Computer security is more important than ever. Last year, the FBI identified 23 foreign countries engaged in waging economic war with the US. All 23 countries used computer espionage to gain strategic economic information from US corporations. WarRoom Research found that the average Fortune 500 company lost more than half a million dollars from reconstructing data and rebuilding damaged systems after computer attacks. Other studies have found that between 85 percent and 95 percent of computer attacks are inside jobs, either by employees or by people who gained knowledge from employees. In short, US corporations are the target of the next Cold War, an economic war being quietly waged with tools and techniques left over from downsized spy networks of the last Cold War.

Fortunately, the computer industry has an arsenal of defensive weapons. One of the best weapons is the formal computer security classifications, especially the National Computer Security Center's (NCSC's) Orange Book. (The sidebar, "C2 Security: Some Background," page 156, describes the Trusted Computer System Evaluation Criteria--TCSEC--including the Rainbow Series, the Orange Book, and C2-level security.)

Although originally intended for military applications, the Rainbow Series has always been a public document. Some businesses and computer vendors have adopted C2--any rating below C2 has little security--as their security standard; Microsoft and Novell tout C2 as a selling point for their network operating systems. Although some industry professionals debate the value of the Orange Book and C2 in particular, I believe C2 is a useful standard--if you know what you're dealing with.

Drawing on the experience of the National Security Agency seems a logical approach to security

You can adapt the Rainbow Series to most business systems and security models. The Rainbow Series does not define specific parameters for system creation or security levels. The security ratings are not equivalent to ratings such as the Department of Defense's secret and top secret. This fact means that you can use any internal system of security ratings already in place, just as you can assign the domain names of any structure when you design a network.

The Rainbow Series outlines security theory and design, instead of laying out specific requirements; rather than becoming dated, the rating scheme improves with time as users test the ratings in real-world situations. For instance, auditing is extremely important for the higher ratings, but the standards specify only the type of action that the user must record in an audit--not a format for an audit log. Although critics say that this feature can lead to a lack of interoperability among systems at a given rating, I believe this flexibility in reporting formats is useful: It doesn't restrict manufacturers from developing better auditing tools or lock systems into formats from the mid-1980s.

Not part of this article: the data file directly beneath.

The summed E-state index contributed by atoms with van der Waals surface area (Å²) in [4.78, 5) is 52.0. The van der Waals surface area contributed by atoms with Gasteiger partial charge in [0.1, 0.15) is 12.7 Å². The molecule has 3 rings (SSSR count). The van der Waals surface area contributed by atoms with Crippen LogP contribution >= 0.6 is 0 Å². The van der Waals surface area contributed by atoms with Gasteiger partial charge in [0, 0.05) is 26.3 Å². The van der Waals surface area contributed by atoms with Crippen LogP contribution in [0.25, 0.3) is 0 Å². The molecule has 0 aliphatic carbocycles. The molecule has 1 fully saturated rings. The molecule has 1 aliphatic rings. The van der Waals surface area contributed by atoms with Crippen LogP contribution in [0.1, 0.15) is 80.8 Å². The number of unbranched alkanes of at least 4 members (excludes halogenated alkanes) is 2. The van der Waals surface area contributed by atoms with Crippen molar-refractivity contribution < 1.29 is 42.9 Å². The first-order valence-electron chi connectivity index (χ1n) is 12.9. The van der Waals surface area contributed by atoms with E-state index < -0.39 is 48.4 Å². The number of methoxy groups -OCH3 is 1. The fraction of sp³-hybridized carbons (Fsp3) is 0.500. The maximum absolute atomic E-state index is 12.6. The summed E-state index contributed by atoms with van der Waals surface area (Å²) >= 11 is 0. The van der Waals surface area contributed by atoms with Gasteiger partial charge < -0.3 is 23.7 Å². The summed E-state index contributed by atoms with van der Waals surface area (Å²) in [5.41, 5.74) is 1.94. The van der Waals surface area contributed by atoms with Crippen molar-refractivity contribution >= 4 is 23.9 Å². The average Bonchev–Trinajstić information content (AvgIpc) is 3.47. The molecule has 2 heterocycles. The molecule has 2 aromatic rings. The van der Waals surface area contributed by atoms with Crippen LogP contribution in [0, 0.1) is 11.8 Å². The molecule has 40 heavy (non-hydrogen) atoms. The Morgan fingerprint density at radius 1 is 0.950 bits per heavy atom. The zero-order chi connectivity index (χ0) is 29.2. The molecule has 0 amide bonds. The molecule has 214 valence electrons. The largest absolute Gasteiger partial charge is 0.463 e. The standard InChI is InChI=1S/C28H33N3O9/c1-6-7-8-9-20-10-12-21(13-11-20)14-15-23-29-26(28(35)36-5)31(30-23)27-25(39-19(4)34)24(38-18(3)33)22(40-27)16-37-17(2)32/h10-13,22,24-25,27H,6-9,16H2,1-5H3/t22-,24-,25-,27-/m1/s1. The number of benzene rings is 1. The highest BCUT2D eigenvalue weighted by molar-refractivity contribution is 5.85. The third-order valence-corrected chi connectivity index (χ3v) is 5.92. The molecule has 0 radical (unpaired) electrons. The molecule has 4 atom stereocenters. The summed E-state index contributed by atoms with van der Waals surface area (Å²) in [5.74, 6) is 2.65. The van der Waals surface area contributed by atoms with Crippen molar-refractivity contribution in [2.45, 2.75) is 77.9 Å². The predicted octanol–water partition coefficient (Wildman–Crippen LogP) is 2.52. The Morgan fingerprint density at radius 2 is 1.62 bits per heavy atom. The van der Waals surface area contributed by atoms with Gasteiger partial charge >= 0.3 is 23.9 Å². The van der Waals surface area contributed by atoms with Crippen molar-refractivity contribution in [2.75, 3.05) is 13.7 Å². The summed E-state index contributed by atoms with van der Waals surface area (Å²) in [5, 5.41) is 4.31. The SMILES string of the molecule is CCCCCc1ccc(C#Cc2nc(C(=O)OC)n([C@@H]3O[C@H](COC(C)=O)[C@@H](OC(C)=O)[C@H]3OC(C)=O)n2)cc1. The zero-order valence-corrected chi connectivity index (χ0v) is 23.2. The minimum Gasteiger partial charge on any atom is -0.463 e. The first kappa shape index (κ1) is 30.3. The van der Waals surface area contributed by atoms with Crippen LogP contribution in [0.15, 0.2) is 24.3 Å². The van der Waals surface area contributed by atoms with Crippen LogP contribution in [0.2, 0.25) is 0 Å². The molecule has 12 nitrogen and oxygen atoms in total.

Although C2 is the most useful security rating for many businesses, some situations require a B-level or another C-level rating. Companies securing critical financial data frequently use systems with B-level security. In other situations, such as where making data available is more important than limiting access, a C2 rating is too restrictive.

Understanding the differences between C-level and B-level security is helpful. Discretionary protection in the C level means that every object has an associated user who has discretionary control over who can access the object. Mandatory access in the B level means that all objects have an assigned security level that is mandatory for accessing that object. In other words, if an object is rated at R&D Level 1, no one can access the object without that level of access. Even the creator of that object cannot grant access to that object to anyone at a lower security rating. Businesses determine the appropriate rating as part of a well-planned security policy.

Retrofitting security into any system, particularly a computer system, is more difficult than creating a secure system originally. Thanks to C2, manufacturers have specific formal security standards to which they can develop off-the-shelf network operating systems.

NCSC had enough foresight to realize that although a vendor designed a product to be secure, administrators can install or use products in an insecure manner. Therefore, NCSC evaluates each product separately at a given level, using the TCSEC criteria for that product (e.g., the Lavender Book for databases, the Red Book for networks, the Blue Book for subsystems). Manufacturers sometimes have cited evaluation by one book when in fact their system requires evaluation by several books.

You can test and certify at a given level only an installed system. This process is time-consuming and expensive, but evaluation of an installed system guarantees that the system functions the way it is intended to function in its real-world state.

C2 has the following characteristics:

  • The system must have good documentation at both the user and administration level and have documentation on security testing.
  • The system must authenticate all users as unique individuals.
  • The system must not allow objects to be reused or recovered once deleted.
  • The system administrator must audit all security events.
  • The system must protect all objects and processes from all others.

Most corporations agree that these features are necessary. Where and how businesses implement these security features is part of a well-planned security policy based on real business data and accounting.

Given the new threats to corporations by economic espionage, drawing on the experience of the National Security Agency seems a logical approach to security. Perhaps the best legacy of the Cold War is the experience gained in securing computer systems from the same spies who are now eyeing US corporations.